Also, remember to stay positive even if you didn’t enjoy your job, and are so excited to be handing in your notice. Tell your manager that you had a great experience, learned a lot, and that this move is what is best for you and your family. Staying positive is one of the keys to leaving on a good note.

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4. Offer at Least Two Weeks Notice

Two Weeks Notice isn’t just a great romantic comedy starring Sandra Bullock and Hugh Grant. Most jobs expect you to give at least that amount of time when you quit, meaning that you work for two weeks after formally resigning. Your manager may ask for you to give more than two weeks, or you may want to offer to stay longer to wrap up projects.

You’re more likely to be in good standing with your current company if you make the transition as seamless as possible—even if it means staying a week or two longer. This is especially important if you have a senior position or if you’re working on client work that will be finished within a reasonable amount of time.

5. Write a Resignation Letter

After meeting with your manager, write a formal resignation letter for Human Resources to keep on file. Be brief, straightforward, and positive. Date it, sign it, and notify them of your last date with the company.

6. Help With the Transition

Do as much as possible to help with the transition as you exit your role at the company.

Write down details like important deadlines, notes about clients, and other pertinent information. Additionally, organize all papers and electronic files so that they can be found easily (and no one calls your cell phone with questions).

7. Complete as Much Work as Possible

Finish as many projects as you can before you leave. You understand the work best, so there is a higher likelihood that the work will get done correctly and efficiently if you’re the one doing it.

Finish as many projects as you can before you leave. You understand the work best, so there is a higher likelihood that the work will get done correctly and efficiently if you’re the one doing it.

If you can’t finish in time, or if it’s an ongoing project—add details, action items, and descriptions to your transition document.

8. Tell Your Colleagues

Let your coworkers know that you’re leaving. Make sure to tell a consistent and positive story—even if you’re leaving because your boss makes Miranda Priestly look like a piece of cake. Don’t start the rumor mill because your reputation may suffer as a result.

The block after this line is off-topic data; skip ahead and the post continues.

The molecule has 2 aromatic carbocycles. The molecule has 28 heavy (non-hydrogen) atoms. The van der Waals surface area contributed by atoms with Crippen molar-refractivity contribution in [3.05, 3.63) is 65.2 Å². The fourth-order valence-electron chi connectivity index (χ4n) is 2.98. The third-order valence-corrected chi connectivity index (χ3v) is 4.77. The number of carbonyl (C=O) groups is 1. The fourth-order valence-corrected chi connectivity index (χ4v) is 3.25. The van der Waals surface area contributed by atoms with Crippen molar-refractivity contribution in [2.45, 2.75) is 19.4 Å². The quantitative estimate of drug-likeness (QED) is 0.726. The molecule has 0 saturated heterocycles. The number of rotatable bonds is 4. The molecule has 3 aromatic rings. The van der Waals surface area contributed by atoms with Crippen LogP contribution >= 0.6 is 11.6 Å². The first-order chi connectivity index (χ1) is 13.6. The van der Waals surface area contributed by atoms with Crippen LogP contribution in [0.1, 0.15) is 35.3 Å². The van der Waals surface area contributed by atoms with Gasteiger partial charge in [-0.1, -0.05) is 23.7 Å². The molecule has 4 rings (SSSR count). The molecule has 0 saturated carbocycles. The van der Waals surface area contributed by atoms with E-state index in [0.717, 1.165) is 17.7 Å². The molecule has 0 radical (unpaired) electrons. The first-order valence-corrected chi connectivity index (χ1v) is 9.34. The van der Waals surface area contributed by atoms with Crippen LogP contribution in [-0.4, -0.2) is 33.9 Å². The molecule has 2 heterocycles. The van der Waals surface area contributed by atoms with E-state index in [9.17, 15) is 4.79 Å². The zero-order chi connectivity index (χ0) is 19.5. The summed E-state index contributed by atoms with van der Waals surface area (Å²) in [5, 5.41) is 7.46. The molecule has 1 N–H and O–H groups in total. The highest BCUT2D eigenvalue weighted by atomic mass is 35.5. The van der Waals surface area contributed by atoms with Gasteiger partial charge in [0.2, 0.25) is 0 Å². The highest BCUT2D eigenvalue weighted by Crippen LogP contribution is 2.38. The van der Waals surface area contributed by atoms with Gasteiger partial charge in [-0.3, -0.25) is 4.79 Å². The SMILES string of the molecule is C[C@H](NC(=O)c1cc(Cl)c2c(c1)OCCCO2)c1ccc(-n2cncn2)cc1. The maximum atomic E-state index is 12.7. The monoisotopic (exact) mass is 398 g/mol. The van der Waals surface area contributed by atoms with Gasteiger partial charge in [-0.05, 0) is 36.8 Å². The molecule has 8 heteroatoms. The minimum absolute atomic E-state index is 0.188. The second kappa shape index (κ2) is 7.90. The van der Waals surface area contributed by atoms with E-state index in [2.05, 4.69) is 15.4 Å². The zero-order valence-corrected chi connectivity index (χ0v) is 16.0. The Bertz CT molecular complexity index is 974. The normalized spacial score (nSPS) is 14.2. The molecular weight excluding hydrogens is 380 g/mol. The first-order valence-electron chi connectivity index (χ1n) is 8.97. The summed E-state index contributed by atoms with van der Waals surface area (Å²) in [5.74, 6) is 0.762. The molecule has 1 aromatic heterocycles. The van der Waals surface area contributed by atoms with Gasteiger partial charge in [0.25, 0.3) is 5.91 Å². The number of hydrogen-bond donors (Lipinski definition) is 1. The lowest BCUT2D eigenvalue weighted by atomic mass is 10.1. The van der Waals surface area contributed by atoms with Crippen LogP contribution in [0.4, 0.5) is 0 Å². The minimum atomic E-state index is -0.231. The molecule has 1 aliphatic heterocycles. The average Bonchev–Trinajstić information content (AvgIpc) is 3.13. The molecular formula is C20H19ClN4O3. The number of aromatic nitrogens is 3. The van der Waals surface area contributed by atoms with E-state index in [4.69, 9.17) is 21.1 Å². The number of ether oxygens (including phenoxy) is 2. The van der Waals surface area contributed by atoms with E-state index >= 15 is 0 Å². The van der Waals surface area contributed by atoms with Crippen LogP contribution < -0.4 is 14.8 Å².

Let them know what you’re doing next, connect on LinkedIn, and ask people you worked with closely for a LinkedIn recommendation.

9. Write Thank You Notes

Write handwritten thank you notes to your manager, mentors, people you managed, and people you worked with closely. In your letters mention what you learned from them, your appreciation for their work, how much you enjoyed working with them, and let them know how they can stay in touch in the future. Some companies will even allow you to write a company, office, or team-wide email.

10. Be Diplomatic in Your Exit Interview

Many Human Resource departments will ask you to complete an exit interview. The purpose of the exit interview is to solicit your feedback about your role and time at the company and to make note of your reason for leaving.

Don’t use this as a time to vent, because the details will be recorded. Simply answer diplomatically, positively, and explain that you’re leaving because you’ve found a new opportunity that will be good for your career path and accomplishing your professional goals.

Mention that you enjoyed your time at the company, learned a lot, and are excited about the next step.

11. Stay Positive When You Leave

It is a very small world and you don’t know how people are connected or what could get back to your potential employer. Stay positive in the story you tell in person and on social media when you leave. Oh, and don’t raid the supply closet for notepads and ballpoint pens when you leave!

One of my life mottos is to never burn bridges. Who knows—your colleagues or company may be a future client of yours! You’re also likely to need references as your business progresses.

And finally,

Follow these tips when you do quit to help you leave your job gracefully, while maintaining the important relationships that will help you continue to grow your career.

Knowing you want to leave and actually resigning are two very different things. It took me MONTHS to finally muster up the courage to hand in my resignation.

I’ll tell you what though, as soon as I did I felt the weight lift from my shoulders. Cliched I know, but that’s truly what it felt like. (And others I have talked to that have given their notice said they experienced the same thing!)

It’s scary to leap into the unknown. We try and convince ourselves that ‘it’s better the devil you know’ but when work is affecting your health, relationships and confidence, ‘hanging in there’ is probably not the solution.

Which ones did you agree with? What steps are you going to take if you are ready to quit your job?

Where are you going to be next year at this time?